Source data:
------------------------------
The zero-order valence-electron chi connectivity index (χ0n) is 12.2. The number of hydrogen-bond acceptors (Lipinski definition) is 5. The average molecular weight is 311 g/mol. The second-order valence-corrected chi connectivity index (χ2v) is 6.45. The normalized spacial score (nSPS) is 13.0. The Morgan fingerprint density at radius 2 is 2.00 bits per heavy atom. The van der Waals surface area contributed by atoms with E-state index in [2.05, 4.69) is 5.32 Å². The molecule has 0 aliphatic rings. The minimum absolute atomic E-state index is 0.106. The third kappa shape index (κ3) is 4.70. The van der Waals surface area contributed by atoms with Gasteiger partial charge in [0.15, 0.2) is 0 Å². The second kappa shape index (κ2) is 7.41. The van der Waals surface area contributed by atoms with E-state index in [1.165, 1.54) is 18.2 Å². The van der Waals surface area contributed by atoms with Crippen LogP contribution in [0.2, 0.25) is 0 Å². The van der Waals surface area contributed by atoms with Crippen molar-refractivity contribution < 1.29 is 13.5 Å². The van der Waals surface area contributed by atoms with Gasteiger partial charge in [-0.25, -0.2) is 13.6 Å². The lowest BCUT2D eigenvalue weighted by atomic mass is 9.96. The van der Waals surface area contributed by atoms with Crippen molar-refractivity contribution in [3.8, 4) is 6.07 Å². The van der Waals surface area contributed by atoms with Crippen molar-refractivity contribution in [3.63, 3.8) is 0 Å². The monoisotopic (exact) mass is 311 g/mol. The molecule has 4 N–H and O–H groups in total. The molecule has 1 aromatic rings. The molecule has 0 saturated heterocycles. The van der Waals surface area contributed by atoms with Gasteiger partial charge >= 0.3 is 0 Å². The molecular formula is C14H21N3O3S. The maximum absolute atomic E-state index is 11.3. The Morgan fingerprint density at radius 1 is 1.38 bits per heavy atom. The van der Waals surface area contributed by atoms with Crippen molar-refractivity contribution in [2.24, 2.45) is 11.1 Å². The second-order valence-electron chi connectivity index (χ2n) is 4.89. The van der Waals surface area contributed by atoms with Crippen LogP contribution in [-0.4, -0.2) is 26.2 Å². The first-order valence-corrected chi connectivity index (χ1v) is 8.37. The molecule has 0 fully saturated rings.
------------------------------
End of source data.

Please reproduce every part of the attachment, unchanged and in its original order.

The zero-order valence-electron chi connectivity index (χ0n) is 12.2. The number of hydrogen-bond acceptors (Lipinski definition) is 5. The average molecular weight is 311 g/mol. The second-order valence-corrected chi connectivity index (χ2v) is 6.45. The normalized spacial score (nSPS) is 13.0. The Morgan fingerprint density at radius 2 is 2.00 bits per heavy atom. The van der Waals surface area contributed by atoms with E-state index in [2.05, 4.69) is 5.32 Å². The molecule has 0 aliphatic rings. The minimum absolute atomic E-state index is 0.106. The third kappa shape index (κ3) is 4.70. The van der Waals surface area contributed by atoms with Gasteiger partial charge in [0.15, 0.2) is 0 Å². The second kappa shape index (κ2) is 7.41. The van der Waals surface area contributed by atoms with E-state index in [1.165, 1.54) is 18.2 Å². The van der Waals surface area contributed by atoms with Crippen LogP contribution in [0.2, 0.25) is 0 Å². The van der Waals surface area contributed by atoms with Crippen molar-refractivity contribution < 1.29 is 13.5 Å². The van der Waals surface area contributed by atoms with Gasteiger partial charge in [-0.25, -0.2) is 13.6 Å². The lowest BCUT2D eigenvalue weighted by atomic mass is 9.96. The van der Waals surface area contributed by atoms with Crippen molar-refractivity contribution in [3.8, 4) is 6.07 Å². The van der Waals surface area contributed by atoms with Crippen molar-refractivity contribution in [3.63, 3.8) is 0 Å². The monoisotopic (exact) mass is 311 g/mol. The molecule has 4 N–H and O–H groups in total. The molecule has 1 aromatic rings. The molecule has 0 saturated heterocycles. The van der Waals surface area contributed by atoms with Gasteiger partial charge >= 0.3 is 0 Å². The molecular formula is C14H21N3O3S. The maximum absolute atomic E-state index is 11.3. The Morgan fingerprint density at radius 1 is 1.38 bits per heavy atom. The van der Waals surface area contributed by atoms with Crippen molar-refractivity contribution in [2.24, 2.45) is 11.1 Å². The second-order valence-electron chi connectivity index (χ2n) is 4.89. The van der Waals surface area contributed by atoms with Crippen LogP contribution in [-0.4, -0.2) is 26.2 Å². The first-order valence-corrected chi connectivity index (χ1v) is 8.37. The molecule has 0 fully saturated rings.